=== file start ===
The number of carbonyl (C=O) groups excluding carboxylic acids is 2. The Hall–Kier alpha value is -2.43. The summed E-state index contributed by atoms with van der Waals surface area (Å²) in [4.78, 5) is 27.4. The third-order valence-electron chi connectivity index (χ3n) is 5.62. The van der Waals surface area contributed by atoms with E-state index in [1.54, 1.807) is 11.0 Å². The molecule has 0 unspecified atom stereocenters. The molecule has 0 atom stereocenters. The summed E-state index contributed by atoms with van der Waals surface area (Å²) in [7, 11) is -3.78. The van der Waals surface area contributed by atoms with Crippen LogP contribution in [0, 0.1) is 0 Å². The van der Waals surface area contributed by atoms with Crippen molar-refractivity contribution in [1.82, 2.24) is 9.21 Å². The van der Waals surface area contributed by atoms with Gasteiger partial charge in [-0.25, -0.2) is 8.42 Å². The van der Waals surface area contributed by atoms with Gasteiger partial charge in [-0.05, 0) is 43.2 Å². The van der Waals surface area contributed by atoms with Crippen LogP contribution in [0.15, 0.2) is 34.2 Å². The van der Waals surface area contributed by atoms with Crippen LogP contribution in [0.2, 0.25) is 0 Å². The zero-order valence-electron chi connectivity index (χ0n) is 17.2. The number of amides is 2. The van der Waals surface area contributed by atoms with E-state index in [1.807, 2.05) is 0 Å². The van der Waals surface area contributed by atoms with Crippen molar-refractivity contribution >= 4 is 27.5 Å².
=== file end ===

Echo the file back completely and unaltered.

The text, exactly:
The number of carbonyl (C=O) groups excluding carboxylic acids is 2. The Hall–Kier alpha value is -2.43. The summed E-state index contributed by atoms with van der Waals surface area (Å²) in [4.78, 5) is 27.4. The third-order valence-electron chi connectivity index (χ3n) is 5.62. The van der Waals surface area contributed by atoms with E-state index in [1.54, 1.807) is 11.0 Å². The molecule has 0 unspecified atom stereocenters. The molecule has 0 atom stereocenters. The summed E-state index contributed by atoms with van der Waals surface area (Å²) in [7, 11) is -3.78. The van der Waals surface area contributed by atoms with Crippen LogP contribution in [0, 0.1) is 0 Å². The van der Waals surface area contributed by atoms with Crippen molar-refractivity contribution in [1.82, 2.24) is 9.21 Å². The van der Waals surface area contributed by atoms with Gasteiger partial charge in [-0.25, -0.2) is 8.42 Å². The van der Waals surface area contributed by atoms with Gasteiger partial charge in [-0.05, 0) is 43.2 Å². The van der Waals surface area contributed by atoms with Crippen LogP contribution in [0.15, 0.2) is 34.2 Å². The van der Waals surface area contributed by atoms with Crippen LogP contribution in [0.2, 0.25) is 0 Å². The zero-order valence-electron chi connectivity index (χ0n) is 17.2. The number of amides is 2. The van der Waals surface area contributed by atoms with E-state index in [1.807, 2.05) is 0 Å². The van der Waals surface area contributed by atoms with Crippen molar-refractivity contribution >= 4 is 27.5 Å².